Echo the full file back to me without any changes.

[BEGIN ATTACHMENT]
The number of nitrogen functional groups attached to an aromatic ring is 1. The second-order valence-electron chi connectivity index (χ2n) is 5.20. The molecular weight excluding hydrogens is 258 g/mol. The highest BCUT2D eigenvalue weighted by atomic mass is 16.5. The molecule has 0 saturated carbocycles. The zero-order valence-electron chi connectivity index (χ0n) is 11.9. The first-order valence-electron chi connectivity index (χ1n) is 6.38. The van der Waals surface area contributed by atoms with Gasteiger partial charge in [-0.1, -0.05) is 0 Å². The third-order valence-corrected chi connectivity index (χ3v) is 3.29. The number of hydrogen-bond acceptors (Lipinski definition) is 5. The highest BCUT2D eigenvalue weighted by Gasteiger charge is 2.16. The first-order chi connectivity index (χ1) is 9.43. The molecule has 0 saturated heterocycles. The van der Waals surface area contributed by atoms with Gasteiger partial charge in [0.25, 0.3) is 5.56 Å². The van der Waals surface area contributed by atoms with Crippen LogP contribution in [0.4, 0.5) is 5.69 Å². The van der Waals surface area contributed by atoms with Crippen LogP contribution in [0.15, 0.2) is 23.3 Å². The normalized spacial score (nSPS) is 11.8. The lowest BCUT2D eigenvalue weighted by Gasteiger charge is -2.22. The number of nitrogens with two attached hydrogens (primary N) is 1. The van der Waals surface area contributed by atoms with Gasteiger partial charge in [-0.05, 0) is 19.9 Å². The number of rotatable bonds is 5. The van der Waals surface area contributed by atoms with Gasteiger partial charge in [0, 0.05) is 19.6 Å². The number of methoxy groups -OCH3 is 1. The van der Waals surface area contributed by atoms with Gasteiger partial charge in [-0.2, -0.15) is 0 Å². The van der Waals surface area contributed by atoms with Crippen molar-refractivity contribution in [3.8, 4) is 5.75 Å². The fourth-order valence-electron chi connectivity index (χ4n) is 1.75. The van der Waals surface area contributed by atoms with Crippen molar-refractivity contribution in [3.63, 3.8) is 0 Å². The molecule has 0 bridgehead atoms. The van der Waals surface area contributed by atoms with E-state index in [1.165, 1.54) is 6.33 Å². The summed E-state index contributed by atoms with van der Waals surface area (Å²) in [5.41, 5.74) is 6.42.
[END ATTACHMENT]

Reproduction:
The number of nitrogen functional groups attached to an aromatic ring is 1. The second-order valence-electron chi connectivity index (χ2n) is 5.20. The molecular weight excluding hydrogens is 258 g/mol. The highest BCUT2D eigenvalue weighted by atomic mass is 16.5. The molecule has 0 saturated carbocycles. The zero-order valence-electron chi connectivity index (χ0n) is 11.9. The first-order valence-electron chi connectivity index (χ1n) is 6.38. The van der Waals surface area contributed by atoms with Gasteiger partial charge in [-0.1, -0.05) is 0 Å². The third-order valence-corrected chi connectivity index (χ3v) is 3.29. The number of hydrogen-bond acceptors (Lipinski definition) is 5. The highest BCUT2D eigenvalue weighted by Gasteiger charge is 2.16. The first-order chi connectivity index (χ1) is 9.43. The molecule has 0 saturated heterocycles. The van der Waals surface area contributed by atoms with Gasteiger partial charge in [0.25, 0.3) is 5.56 Å². The van der Waals surface area contributed by atoms with Crippen LogP contribution in [0.4, 0.5) is 5.69 Å². The van der Waals surface area contributed by atoms with Crippen LogP contribution in [0.15, 0.2) is 23.3 Å². The normalized spacial score (nSPS) is 11.8. The lowest BCUT2D eigenvalue weighted by Gasteiger charge is -2.22. The number of nitrogens with two attached hydrogens (primary N) is 1. The van der Waals surface area contributed by atoms with Gasteiger partial charge in [-0.05, 0) is 19.9 Å². The number of rotatable bonds is 5. The van der Waals surface area contributed by atoms with Gasteiger partial charge in [0, 0.05) is 19.6 Å². The number of methoxy groups -OCH3 is 1. The van der Waals surface area contributed by atoms with Gasteiger partial charge in [-0.2, -0.15) is 0 Å². The van der Waals surface area contributed by atoms with Crippen molar-refractivity contribution in [3.8, 4) is 5.75 Å². The fourth-order valence-electron chi connectivity index (χ4n) is 1.75. The van der Waals surface area contributed by atoms with Crippen molar-refractivity contribution in [3.63, 3.8) is 0 Å². The molecule has 0 bridgehead atoms. The van der Waals surface area contributed by atoms with E-state index in [1.165, 1.54) is 6.33 Å². The summed E-state index contributed by atoms with van der Waals surface area (Å²) in [5.41, 5.74) is 6.42.